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Answering God’s call to India, China and the U.S. Civil Rights Movement

by Michael Parker | Special to Presbyterian News Service

Darius and Vera Swann served the Presbyterian Church as the first African-American missionaries to a non-African country.

Darius and Vera Swann used their skills as educators to spread the gospel in Asia and become an important part of the Presbyterian mission legacy. Growing up in the segregated South, the Swanns’ mission service was shaped by inequities they knew firsthand. That perspective would lead them to show respect and tolerance for their interfaith students and eventually would call them back to the U.S. to seek change in the midst of our own racial division. The Swanns transformed the lives of students in India and China, in addition to founding the Maria Fearing Fund for African and African-American Partnership in mission to promote spiritual growth, education and cultural exchanges between and among African people on the African continent and those in the diaspora. Their journey in mission has transformed them personally by deepening their faith.

Darius Leander “Lee” Swann was born in Amelia, Virginia, in 1926. He was the youngest of 10 children, and his parents were poor farmers. Lee attended college and seminary at Johnson C. Smith University in Charlotte, North Carolina, one of the racial ethnic universities founded by Presbyterians.

After graduation in 1948, the Presbyterian Church sent Lee to China as the first African-American missionary to a non-African country. Lee was teaching at Nanking University when the Communists captured the city in April 1949. He was allowed to stay, but when the Korean War began in 1950, he was politely urged to leave by his Chinese colleagues.

Darius and Vera with friends in India, 1952.

On returning to Charlotte, Lee met Vera Poe, who had been a freshman at Johnson C. Smith when he was in his third year in seminary. Vera had grown up in a segregated society in the small town of Cheraw, South Carolina. Raised a Methodist, she became a Presbyterian in college.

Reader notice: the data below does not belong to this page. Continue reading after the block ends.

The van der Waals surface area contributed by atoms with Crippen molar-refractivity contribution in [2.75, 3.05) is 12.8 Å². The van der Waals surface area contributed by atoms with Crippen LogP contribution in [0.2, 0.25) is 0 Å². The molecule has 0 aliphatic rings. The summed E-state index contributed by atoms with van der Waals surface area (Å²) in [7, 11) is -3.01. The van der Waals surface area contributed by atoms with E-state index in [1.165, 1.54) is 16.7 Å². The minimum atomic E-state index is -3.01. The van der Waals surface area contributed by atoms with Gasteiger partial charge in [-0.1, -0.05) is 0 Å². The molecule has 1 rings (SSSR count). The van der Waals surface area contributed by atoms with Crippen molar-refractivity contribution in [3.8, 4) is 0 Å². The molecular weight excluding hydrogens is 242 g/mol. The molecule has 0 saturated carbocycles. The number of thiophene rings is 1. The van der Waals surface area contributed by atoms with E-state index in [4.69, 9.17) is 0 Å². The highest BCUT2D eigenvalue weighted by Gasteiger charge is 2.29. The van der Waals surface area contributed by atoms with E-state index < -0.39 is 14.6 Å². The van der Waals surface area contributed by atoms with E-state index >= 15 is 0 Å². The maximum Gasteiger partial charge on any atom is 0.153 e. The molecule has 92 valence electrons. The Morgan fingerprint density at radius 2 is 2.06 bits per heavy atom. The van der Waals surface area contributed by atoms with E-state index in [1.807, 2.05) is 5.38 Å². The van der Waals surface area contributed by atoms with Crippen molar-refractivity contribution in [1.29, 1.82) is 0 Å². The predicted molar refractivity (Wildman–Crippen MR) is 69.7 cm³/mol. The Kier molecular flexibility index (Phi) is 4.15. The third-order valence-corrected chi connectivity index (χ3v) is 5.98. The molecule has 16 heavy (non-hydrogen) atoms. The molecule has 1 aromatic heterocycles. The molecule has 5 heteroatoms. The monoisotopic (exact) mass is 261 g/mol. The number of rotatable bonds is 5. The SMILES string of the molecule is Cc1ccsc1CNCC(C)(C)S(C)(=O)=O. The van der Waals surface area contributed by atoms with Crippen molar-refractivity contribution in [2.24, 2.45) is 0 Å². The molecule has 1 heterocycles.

Lee and Vera married in 1952 and sailed as missionaries to India. Lee taught English and served as a chaplain at Ewing Christian College in the city of Allahabad. During this time, he organized the Christian Drama Program, using theatre to train pastors and teachers. Vera worked in the drama program with her husband and taught Bible classes at the college. She also helped launch the Jamna Christian Basic School and a home for vagrant boys.

When the Swanns returned to the U.S. in 1964, Lee taught practical theology, mission and homiletics at Johnson C. Smith. The issue of where their 6-year-old son, James, would attend school brought the civil-rights era home to the couple. Told to enroll him in a black school six blocks away when a white school was only two blocks away, they refused. Twenty-five others joined them as plaintiffs in Swann vs. Charlotte-Mecklenburg Board of Education.

The case wound its way through the courts from 1965 to 1971, when the Supreme Court ruled in their favor in a 9-0 decision that upheld an earlier federal court decision ordering the desegregation of Charlotte’s schools. The landmark case launched the use of busing to desegregate schools, a practice that soon became widespread in the South.

Darius and Vera Swann flanked by family and friends at Burke Presbyterian Church in Lake Ridge, Virginia.

Lee earned a master’s degree from Union Theological Seminary in New York and then a Ph.D. in Asian theater at the University of Hawaii in 1971. Vera received an honorary degree, Doctor of Humane Letters (L.L.D.) from the Interdenominational Theological Center through Johnson C. Smith Theological Seminary in Atlanta in 2013.

From 1971 to 1984 Lee was a professor at George Mason University in Virginia, and from 1984 to 1993 he taught at the Interdenominational Theological Center in Georgia. Vera served on the Board of Trustees of Johnson C. Smith Theological Seminary, was the moderator of the National Black Presbyterians Women, and was president of the Greater Atlanta Presbytery’s National Black Presbyterian Caucus.

They are now retired and live in northern Virginia.

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Michael Parker, a PC(USA) mission co-worker in Egypt, serves as the director of Graduate Studies at the Evangelical Theological Seminary in Cairo.

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This article is from the Spring 2017 issue of Mission Crossroads magazine, which is printed and mailed free to subscribers’ homes three times a year by Presbyterian World Mission.


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